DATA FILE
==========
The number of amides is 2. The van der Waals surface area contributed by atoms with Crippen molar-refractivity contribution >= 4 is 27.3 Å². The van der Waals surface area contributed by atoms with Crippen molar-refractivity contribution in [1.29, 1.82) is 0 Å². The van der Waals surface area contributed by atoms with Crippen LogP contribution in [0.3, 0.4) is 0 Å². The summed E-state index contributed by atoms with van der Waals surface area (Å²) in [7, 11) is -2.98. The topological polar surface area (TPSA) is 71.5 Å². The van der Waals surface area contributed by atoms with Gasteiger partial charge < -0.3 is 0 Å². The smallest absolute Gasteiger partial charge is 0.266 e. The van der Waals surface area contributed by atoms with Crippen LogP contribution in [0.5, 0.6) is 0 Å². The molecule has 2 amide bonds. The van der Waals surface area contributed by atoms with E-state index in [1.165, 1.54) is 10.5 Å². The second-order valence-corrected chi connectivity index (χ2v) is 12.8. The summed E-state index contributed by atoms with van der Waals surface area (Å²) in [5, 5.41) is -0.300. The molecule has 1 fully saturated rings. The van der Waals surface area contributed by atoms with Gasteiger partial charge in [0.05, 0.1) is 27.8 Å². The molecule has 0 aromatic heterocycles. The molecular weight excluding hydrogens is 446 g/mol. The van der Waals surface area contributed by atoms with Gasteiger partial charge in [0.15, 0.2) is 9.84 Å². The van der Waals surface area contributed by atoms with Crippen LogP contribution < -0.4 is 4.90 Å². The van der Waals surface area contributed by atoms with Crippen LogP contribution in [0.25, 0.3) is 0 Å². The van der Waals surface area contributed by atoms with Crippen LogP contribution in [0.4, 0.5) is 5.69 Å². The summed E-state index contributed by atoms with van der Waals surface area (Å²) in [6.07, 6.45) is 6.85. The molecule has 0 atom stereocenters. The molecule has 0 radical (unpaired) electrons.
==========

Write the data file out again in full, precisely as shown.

The number of amides is 2. The van der Waals surface area contributed by atoms with Crippen molar-refractivity contribution >= 4 is 27.3 Å². The van der Waals surface area contributed by atoms with Crippen molar-refractivity contribution in [1.29, 1.82) is 0 Å². The van der Waals surface area contributed by atoms with Crippen LogP contribution in [0.3, 0.4) is 0 Å². The summed E-state index contributed by atoms with van der Waals surface area (Å²) in [7, 11) is -2.98. The topological polar surface area (TPSA) is 71.5 Å². The van der Waals surface area contributed by atoms with Gasteiger partial charge < -0.3 is 0 Å². The smallest absolute Gasteiger partial charge is 0.266 e. The van der Waals surface area contributed by atoms with Crippen LogP contribution in [0.5, 0.6) is 0 Å². The molecule has 2 amide bonds. The van der Waals surface area contributed by atoms with E-state index in [1.165, 1.54) is 10.5 Å². The second-order valence-corrected chi connectivity index (χ2v) is 12.8. The summed E-state index contributed by atoms with van der Waals surface area (Å²) in [5, 5.41) is -0.300. The molecule has 1 fully saturated rings. The van der Waals surface area contributed by atoms with Gasteiger partial charge in [0.05, 0.1) is 27.8 Å². The molecule has 0 aromatic heterocycles. The molecular weight excluding hydrogens is 446 g/mol. The van der Waals surface area contributed by atoms with Gasteiger partial charge in [0.15, 0.2) is 9.84 Å². The van der Waals surface area contributed by atoms with Crippen LogP contribution < -0.4 is 4.90 Å². The van der Waals surface area contributed by atoms with Crippen LogP contribution in [0.25, 0.3) is 0 Å². The van der Waals surface area contributed by atoms with Crippen LogP contribution in [0.4, 0.5) is 5.69 Å². The summed E-state index contributed by atoms with van der Waals surface area (Å²) in [6.07, 6.45) is 6.85. The molecule has 0 atom stereocenters. The molecule has 0 radical (unpaired) electrons.